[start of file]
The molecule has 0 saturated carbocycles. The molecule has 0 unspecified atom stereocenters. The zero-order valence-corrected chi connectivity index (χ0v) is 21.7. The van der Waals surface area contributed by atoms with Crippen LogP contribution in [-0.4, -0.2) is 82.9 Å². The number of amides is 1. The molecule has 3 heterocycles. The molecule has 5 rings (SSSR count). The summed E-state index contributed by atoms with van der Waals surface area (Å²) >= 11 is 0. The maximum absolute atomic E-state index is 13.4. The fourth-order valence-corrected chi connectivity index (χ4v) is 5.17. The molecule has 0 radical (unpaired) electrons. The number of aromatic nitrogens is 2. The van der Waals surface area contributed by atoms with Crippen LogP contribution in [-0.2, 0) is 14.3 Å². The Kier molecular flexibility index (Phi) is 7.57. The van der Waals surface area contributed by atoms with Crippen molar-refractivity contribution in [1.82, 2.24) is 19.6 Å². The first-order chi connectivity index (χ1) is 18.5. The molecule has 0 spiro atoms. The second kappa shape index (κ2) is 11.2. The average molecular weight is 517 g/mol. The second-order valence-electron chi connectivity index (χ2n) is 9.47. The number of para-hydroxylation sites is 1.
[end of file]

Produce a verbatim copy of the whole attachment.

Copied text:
The molecule has 0 saturated carbocycles. The molecule has 0 unspecified atom stereocenters. The zero-order valence-corrected chi connectivity index (χ0v) is 21.7. The van der Waals surface area contributed by atoms with Crippen LogP contribution in [-0.4, -0.2) is 82.9 Å². The number of amides is 1. The molecule has 3 heterocycles. The molecule has 5 rings (SSSR count). The summed E-state index contributed by atoms with van der Waals surface area (Å²) >= 11 is 0. The maximum absolute atomic E-state index is 13.4. The fourth-order valence-corrected chi connectivity index (χ4v) is 5.17. The molecule has 0 radical (unpaired) electrons. The number of aromatic nitrogens is 2. The van der Waals surface area contributed by atoms with Crippen LogP contribution in [-0.2, 0) is 14.3 Å². The Kier molecular flexibility index (Phi) is 7.57. The van der Waals surface area contributed by atoms with Crippen molar-refractivity contribution in [1.82, 2.24) is 19.6 Å². The first-order chi connectivity index (χ1) is 18.5. The molecule has 0 spiro atoms. The second kappa shape index (κ2) is 11.2. The average molecular weight is 517 g/mol. The second-order valence-electron chi connectivity index (χ2n) is 9.47. The number of para-hydroxylation sites is 1.